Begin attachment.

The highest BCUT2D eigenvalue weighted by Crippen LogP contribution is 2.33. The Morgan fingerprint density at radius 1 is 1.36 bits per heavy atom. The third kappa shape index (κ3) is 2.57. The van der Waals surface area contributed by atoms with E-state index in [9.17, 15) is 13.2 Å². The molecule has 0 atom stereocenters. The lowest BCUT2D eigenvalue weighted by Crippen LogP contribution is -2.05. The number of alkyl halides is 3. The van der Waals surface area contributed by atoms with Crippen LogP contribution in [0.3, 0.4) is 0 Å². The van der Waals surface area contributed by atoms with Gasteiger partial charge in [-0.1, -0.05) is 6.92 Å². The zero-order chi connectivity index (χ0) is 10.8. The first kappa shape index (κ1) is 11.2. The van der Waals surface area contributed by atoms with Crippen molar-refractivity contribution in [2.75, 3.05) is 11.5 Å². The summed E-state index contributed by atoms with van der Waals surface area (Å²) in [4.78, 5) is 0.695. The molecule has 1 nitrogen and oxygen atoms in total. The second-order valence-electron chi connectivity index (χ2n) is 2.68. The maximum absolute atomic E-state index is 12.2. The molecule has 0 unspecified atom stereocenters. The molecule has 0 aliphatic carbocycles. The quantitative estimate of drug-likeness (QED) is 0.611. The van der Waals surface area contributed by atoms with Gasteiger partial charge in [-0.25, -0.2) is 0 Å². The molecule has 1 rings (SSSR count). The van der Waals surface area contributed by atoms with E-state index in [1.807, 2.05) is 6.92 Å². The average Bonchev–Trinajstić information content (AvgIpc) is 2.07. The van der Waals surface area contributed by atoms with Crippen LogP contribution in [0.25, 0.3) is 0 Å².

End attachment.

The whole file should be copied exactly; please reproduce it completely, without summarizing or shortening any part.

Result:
The highest BCUT2D eigenvalue weighted by Crippen LogP contribution is 2.33. The Morgan fingerprint density at radius 1 is 1.36 bits per heavy atom. The third kappa shape index (κ3) is 2.57. The van der Waals surface area contributed by atoms with E-state index in [9.17, 15) is 13.2 Å². The molecule has 0 atom stereocenters. The lowest BCUT2D eigenvalue weighted by Crippen LogP contribution is -2.05. The number of alkyl halides is 3. The van der Waals surface area contributed by atoms with Crippen LogP contribution in [0.3, 0.4) is 0 Å². The van der Waals surface area contributed by atoms with Gasteiger partial charge in [-0.1, -0.05) is 6.92 Å². The zero-order chi connectivity index (χ0) is 10.8. The first kappa shape index (κ1) is 11.2. The van der Waals surface area contributed by atoms with Crippen molar-refractivity contribution in [2.75, 3.05) is 11.5 Å². The summed E-state index contributed by atoms with van der Waals surface area (Å²) in [4.78, 5) is 0.695. The molecule has 1 nitrogen and oxygen atoms in total. The second-order valence-electron chi connectivity index (χ2n) is 2.68. The maximum absolute atomic E-state index is 12.2. The molecule has 0 unspecified atom stereocenters. The molecule has 0 aliphatic carbocycles. The quantitative estimate of drug-likeness (QED) is 0.611. The van der Waals surface area contributed by atoms with Gasteiger partial charge in [-0.25, -0.2) is 0 Å². The molecule has 1 rings (SSSR count). The van der Waals surface area contributed by atoms with E-state index in [1.807, 2.05) is 6.92 Å². The average Bonchev–Trinajstić information content (AvgIpc) is 2.07. The van der Waals surface area contributed by atoms with Crippen LogP contribution in [0.25, 0.3) is 0 Å².